The Fitzpatrick opinion viewed the compromise as a lowering of the standard for recovery ("willful, arbitrary, or capricious" to "willful or intentional") in return for ("in an obvious quid pro quo") the deletion of any recovery for general damages. This Court finds no support in the legislative history for this conclusion. On the contrary, Senator Erwin, in discussing the study authority of the Privacy Protection Study Commission, stated that the question of whether the federal government should be liable for general damages resulting from a willful or intentional violation was one of the issues not included in the compromise between the House and Senate bills. 120 Cong.Rec. at 40,405, Sourcebook at 859.
The standard for recovery of damages under the House bill would have rested on the determination by a court that the agency acted in a manner which was willful, arbitrary, or capricious. The Senate bill would have permitted recovery against an agency on a finding that the agency was negligent in handling his records.
These amendments represent a compromise between the two positions, permitting an individual to seek injunctive relief to correct or amend a record maintained by an agency. In a suit for damages, the amendment reflects a belief that a finding of willful, arbitrary, or capricious action is too harsh a standard of proof for an individual to exercise the rights granted by this legislation. Thus the standard for recovery of damages was reduced to "willful or intentional" action by an agency. On a continuum between negligence and the very high standard of willful, arbitrary, or capricious conduct, this standard is viewed as only somewhat greater than gross negligence.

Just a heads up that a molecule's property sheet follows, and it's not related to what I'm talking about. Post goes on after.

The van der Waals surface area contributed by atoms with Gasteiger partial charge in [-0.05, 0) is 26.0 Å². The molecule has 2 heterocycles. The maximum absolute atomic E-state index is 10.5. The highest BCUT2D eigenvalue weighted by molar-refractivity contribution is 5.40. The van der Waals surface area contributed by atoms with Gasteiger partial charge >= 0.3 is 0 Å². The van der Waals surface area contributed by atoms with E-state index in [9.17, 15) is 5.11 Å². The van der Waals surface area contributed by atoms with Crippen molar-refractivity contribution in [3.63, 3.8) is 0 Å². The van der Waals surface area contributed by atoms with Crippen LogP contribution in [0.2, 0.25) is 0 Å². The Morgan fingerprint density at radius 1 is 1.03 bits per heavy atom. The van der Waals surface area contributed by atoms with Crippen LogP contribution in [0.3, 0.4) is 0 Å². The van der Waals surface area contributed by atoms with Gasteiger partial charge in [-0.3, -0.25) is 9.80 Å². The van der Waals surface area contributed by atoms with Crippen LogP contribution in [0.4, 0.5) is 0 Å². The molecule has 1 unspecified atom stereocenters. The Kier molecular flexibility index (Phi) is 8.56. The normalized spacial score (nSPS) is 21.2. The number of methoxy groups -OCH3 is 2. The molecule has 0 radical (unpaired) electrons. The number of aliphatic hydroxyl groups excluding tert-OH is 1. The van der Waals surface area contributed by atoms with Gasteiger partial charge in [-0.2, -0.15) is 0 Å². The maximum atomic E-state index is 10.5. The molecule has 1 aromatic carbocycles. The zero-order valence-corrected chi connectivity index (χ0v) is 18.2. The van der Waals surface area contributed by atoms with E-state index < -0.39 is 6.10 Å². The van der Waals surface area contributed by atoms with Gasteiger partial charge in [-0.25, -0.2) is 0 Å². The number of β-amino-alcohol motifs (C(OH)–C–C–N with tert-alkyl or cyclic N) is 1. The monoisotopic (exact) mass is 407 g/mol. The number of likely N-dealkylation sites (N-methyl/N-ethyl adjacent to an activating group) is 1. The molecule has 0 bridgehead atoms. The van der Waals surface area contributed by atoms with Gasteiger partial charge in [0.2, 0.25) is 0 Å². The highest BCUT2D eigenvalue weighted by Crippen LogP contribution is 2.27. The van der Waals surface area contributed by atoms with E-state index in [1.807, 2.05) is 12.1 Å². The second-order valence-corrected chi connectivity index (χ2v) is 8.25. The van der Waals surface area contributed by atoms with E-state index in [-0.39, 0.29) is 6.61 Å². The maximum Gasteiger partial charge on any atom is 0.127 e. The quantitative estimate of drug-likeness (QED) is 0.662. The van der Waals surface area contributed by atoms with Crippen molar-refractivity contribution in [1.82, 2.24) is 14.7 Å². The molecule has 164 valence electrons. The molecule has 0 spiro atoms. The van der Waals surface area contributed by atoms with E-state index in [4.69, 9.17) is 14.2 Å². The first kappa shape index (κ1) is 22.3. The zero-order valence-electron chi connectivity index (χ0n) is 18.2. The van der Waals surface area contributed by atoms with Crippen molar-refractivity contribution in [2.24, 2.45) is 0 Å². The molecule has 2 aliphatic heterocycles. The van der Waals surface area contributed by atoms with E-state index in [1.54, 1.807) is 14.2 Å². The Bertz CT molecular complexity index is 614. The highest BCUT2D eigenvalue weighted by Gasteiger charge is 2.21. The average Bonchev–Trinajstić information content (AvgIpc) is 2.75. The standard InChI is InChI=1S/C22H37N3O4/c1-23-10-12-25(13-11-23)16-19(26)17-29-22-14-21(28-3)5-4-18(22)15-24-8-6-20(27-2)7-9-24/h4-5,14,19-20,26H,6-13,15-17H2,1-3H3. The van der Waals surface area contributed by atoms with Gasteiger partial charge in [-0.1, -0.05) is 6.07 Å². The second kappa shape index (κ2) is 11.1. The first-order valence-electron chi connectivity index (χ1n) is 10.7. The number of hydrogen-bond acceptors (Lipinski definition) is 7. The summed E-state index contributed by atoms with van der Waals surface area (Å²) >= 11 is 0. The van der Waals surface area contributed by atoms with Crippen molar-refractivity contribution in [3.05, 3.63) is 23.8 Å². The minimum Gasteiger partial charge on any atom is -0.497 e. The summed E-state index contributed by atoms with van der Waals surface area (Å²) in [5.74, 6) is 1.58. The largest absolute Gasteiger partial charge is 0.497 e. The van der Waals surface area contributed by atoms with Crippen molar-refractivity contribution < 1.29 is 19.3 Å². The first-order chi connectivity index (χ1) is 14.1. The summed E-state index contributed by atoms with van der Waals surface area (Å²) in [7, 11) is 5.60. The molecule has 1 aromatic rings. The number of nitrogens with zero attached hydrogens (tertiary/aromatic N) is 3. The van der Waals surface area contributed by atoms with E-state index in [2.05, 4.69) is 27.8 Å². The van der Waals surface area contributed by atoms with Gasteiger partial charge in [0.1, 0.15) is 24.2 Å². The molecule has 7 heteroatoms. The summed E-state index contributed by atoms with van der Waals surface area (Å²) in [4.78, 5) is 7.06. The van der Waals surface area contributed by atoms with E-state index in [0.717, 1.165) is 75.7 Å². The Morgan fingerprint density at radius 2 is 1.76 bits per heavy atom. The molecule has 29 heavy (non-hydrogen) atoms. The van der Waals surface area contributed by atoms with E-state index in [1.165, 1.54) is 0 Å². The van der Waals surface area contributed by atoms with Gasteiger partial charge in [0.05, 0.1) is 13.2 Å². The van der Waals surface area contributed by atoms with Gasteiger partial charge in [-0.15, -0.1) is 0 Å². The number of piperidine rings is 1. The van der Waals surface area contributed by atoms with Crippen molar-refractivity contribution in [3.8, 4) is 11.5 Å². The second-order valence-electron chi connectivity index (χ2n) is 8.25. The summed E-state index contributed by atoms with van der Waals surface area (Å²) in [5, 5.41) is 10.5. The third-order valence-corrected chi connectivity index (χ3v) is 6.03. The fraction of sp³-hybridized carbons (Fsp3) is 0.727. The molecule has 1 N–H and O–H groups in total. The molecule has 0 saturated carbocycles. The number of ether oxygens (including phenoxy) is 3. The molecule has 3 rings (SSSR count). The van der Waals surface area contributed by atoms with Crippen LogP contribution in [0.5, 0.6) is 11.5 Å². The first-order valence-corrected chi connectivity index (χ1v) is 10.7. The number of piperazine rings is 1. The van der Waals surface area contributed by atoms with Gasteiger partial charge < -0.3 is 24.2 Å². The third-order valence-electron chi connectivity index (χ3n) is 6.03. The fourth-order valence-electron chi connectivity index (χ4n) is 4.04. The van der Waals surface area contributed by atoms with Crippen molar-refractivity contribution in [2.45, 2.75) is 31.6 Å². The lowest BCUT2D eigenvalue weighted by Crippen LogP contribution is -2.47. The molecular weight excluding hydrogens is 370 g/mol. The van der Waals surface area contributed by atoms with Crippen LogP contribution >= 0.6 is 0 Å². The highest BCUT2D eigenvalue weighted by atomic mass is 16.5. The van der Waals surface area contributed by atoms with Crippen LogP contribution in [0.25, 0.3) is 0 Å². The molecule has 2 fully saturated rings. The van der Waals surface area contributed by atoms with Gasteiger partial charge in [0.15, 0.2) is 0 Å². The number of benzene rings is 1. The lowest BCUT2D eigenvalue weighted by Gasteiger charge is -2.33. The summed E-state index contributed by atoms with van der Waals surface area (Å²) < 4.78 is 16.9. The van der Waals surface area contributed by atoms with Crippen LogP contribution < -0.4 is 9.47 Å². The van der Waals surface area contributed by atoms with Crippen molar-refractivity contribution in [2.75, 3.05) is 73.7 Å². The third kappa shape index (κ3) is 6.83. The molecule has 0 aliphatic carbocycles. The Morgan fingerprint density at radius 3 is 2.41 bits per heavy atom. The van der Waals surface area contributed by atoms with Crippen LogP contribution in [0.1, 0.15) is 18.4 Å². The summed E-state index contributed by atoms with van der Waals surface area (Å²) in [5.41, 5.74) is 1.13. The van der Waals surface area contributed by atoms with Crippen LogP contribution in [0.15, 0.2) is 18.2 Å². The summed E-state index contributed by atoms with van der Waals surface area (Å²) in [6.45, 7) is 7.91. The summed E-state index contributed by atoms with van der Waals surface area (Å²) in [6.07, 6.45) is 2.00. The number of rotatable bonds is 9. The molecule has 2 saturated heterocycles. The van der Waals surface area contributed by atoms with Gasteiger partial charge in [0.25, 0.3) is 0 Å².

120 Cong.Rec. at 40,406, Sourcebook at 862. The compromise relative to damages, then, was between a "negligence" standard and a "willful, arbitrary, or capricious" standard.
Regarding the deletion of "general damages," all the legislative history tells us is that (1) the House omitted the term "general damages" when it amended S. 3418 and the term was never reinserted, and (2) Senator Erwin noted that one of the areas encompassed within the study authority of the Privacy Protection Study Commission was the question of whether the federal government should be liable for general damages occurring from a willful or intentional violation. Id. at 859.